Inhibition of pluripotency networks by the Rb tumor suppressor restricts reprogramming and tumorigenesis.

Cell Stem Cell 2015 Jan 13;16(1):39-50. Epub 2014 Nov 13.

Department of Pathology, Stanford University, Stanford, CA 94305, USA; Stanford Institute for Stem Cell Biology and Regenerative Medicine, Stanford University, Stanford, CA 94305, USA. Electronic address:

Mutations in the retinoblastoma tumor suppressor gene Rb are involved in many forms of human cancer. In this study, we investigated the early consequences of inactivating Rb in the context of cellular reprogramming. We found that Rb inactivation promotes the reprogramming of differentiated cells to a pluripotent state. Unexpectedly, this effect is cell cycle independent, and instead reflects direct binding of Rb to pluripotency genes, including Sox2 and Oct4, which leads to a repressed chromatin state. More broadly, this regulation of pluripotency networks and Sox2 in particular is critical for the initiation of tumors upon loss of Rb in mice. These studies therefore identify Rb as a global transcriptional repressor of pluripotency networks, providing a molecular basis for previous reports about its involvement in cell fate pliability, and implicate misregulation of pluripotency factors such as Sox2 in tumorigenesis related to loss of Rb function.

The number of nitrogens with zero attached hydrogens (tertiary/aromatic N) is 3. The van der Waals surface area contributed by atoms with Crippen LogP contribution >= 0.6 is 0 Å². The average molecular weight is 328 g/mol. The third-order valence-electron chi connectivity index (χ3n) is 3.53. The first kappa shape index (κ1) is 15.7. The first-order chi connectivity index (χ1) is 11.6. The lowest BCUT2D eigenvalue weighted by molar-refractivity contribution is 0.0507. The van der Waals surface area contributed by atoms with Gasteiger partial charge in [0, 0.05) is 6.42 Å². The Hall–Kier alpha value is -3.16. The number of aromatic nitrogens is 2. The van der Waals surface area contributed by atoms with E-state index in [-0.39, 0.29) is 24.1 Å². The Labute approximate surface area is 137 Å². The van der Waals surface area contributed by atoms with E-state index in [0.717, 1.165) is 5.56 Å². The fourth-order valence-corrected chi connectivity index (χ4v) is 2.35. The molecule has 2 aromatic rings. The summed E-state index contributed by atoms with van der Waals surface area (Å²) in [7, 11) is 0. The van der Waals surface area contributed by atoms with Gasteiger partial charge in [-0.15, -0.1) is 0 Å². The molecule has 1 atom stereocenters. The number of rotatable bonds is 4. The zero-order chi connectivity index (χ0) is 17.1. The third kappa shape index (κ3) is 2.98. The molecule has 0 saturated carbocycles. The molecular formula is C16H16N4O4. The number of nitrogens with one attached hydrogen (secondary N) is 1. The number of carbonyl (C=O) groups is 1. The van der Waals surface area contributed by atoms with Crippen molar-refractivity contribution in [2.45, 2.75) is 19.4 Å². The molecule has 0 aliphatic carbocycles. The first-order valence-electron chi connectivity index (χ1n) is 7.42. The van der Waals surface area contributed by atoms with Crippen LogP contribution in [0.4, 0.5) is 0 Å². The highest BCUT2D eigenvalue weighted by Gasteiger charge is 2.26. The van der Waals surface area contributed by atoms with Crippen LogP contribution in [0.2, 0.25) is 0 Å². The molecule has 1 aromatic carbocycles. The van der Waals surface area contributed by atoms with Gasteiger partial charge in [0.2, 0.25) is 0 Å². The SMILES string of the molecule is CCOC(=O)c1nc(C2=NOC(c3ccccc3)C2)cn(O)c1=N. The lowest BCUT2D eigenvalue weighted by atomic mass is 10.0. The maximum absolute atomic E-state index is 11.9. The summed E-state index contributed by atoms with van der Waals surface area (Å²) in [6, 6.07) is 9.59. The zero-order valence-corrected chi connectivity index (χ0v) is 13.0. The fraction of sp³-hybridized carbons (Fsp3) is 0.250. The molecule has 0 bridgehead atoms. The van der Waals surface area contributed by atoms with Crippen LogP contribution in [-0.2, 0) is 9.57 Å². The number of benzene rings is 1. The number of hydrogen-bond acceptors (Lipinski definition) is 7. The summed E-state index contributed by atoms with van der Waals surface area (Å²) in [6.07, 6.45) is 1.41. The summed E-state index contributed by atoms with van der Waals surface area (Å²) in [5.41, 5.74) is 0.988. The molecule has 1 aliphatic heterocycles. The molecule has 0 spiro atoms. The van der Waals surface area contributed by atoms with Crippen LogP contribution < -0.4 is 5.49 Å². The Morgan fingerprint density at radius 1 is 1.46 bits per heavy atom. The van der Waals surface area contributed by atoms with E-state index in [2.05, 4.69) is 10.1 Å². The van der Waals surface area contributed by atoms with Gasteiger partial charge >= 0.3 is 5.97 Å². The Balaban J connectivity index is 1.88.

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http://dx.doi.org/10.1016/j.stem.2014.10.019DOI Listing
http://www.ncbi.nlm.nih.gov/pmc/articles/PMC4389904PMC
January 2015
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